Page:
Professor Wakeham, chair of last year’s RCUK Review into the Health of UK Physics was talking at the IOP yesterday about the challenge of physics communication – here’s some of what he said:
“There are two dramatically different perceptions of physics and thoughts on the way it should be presented to those who can ensure the subject’s future health – whether it’s to schoolchildren, their parents or politicians. One stems from the desire to spread the good news of physics; a cutting-edge discipline that underpins nearly all of our scientific advances in medicine, energy security, climate change and gadgetry. If you want to succeed in the world, whether it’s financially or as a world-changing scientist, physics is a sterling choice for A-level and degree-level studies.
“On the other side, there is the purist’s view of physics. Physics is about the big questions – what is the origin of our universe, what are dark matter and dark energy, how many dimensions are there – and, to the purist, ‘leakage’ into what is, arguably, more socially useful sub-disciplines of physics is a cause for concern. Physics is the pursuit of pure and fundamental knowledge.
“While the good news of physics is spreading and the number of young scientists staying on to do physics at A-level is moving up again, no one’s quite sure which of the two messages is having the biggest impact.
“In academia, whether you’re looking at the increase in the number of PhD students or success in obtaining research grants, there is no doubt, despite recent outcries, that particle and astrophysics disciplines, which pursue pure knowledge, are winning out. Between 2001 and 2008, there were 50 new academic posts open to astronomers and astrophysicists; in the sub-discipline of medical physics, the number of posts dropped by ten over the same period.
“While academia moves in one direction, other forces suggest that many audiences are more responsive to the side of physics which is, arguably, more immediately socially useful. You only need to visit the Royal Society’s Summer Exhibition and you’ll see a focus on engineering applications of physics.
“A great loss to physics in the UK remains the proportion of women and ethnic minority students who choose to take the subject up to A-level but then not beyond. It’s conceivable that these groups are switching off from physics because we have been unclear as to the career paths that are open to those well-trained in physics.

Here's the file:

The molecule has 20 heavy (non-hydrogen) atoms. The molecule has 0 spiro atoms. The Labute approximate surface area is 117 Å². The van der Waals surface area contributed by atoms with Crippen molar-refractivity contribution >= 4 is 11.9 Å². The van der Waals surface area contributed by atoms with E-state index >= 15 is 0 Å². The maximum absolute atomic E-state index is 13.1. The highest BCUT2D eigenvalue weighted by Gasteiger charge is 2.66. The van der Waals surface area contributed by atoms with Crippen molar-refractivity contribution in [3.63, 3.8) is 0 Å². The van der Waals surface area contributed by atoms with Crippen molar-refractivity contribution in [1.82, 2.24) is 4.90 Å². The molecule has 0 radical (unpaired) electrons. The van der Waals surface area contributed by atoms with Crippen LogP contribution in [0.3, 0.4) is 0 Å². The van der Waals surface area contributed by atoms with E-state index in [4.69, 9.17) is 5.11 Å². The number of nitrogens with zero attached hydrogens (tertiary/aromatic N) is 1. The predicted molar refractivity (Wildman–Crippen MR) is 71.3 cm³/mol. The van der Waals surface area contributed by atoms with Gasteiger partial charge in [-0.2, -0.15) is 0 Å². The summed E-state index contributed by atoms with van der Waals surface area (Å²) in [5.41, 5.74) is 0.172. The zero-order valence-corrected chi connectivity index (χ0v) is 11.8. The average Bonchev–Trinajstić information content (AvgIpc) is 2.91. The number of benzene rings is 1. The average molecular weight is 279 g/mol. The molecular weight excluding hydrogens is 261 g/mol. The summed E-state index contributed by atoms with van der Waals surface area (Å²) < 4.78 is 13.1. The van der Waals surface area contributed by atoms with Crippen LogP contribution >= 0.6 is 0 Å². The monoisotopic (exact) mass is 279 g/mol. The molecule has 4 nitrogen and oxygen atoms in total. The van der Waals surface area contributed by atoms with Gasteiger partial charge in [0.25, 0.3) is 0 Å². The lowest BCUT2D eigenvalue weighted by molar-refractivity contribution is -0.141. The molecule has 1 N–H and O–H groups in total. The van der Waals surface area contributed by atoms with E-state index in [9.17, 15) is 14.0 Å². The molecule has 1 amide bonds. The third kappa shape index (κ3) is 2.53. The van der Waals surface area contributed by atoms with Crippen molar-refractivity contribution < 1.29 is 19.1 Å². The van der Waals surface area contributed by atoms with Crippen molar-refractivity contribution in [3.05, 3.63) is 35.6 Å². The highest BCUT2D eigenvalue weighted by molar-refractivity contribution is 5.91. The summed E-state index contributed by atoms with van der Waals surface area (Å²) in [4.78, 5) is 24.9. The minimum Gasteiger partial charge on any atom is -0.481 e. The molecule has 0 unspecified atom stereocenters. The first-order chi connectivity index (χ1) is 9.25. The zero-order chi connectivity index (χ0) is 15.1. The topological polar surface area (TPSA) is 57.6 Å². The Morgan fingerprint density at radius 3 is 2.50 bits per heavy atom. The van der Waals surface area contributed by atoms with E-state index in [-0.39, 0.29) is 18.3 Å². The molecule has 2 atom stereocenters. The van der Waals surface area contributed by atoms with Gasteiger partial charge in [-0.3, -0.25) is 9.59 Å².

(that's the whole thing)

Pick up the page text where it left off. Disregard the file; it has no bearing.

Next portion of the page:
“While undertaking the review into the health of physics in the UK, we spoke to many employers about physics graduates and we received an exceedingly positive response. Physics graduates were clearly valued for their problem-solving skills, their can-do attitude and their intellectual rigour. However it seemed to me that it was employers furthest form the subject in, for example, finance who were the most pleased with their physics employees. Those in, say, commercial R&D or defence were impressed by the physicists’ intelligence but were underwhelmed by their practical skills.
“Not only then do physics degrees heavily-oriented around big questions restrict the appeal of physics; they may also be doing a disservice to graduates in a competitive marketplace.
“The discipline is incredibly well-respected but we must ask whether it has become too narrow.
“We need all to know that physics is not just dark matter and quarks but is also the means to solving our energy crisis; medical physics has saved hundreds of thousands of lives through the development of technologies like magnetic resonance imaging (MRI); and physics is a crucial key to successful commercial R&D, creating the next must-have gadget. Physics is just as much the iPod as it is CERN’s Large Hadron Collider.”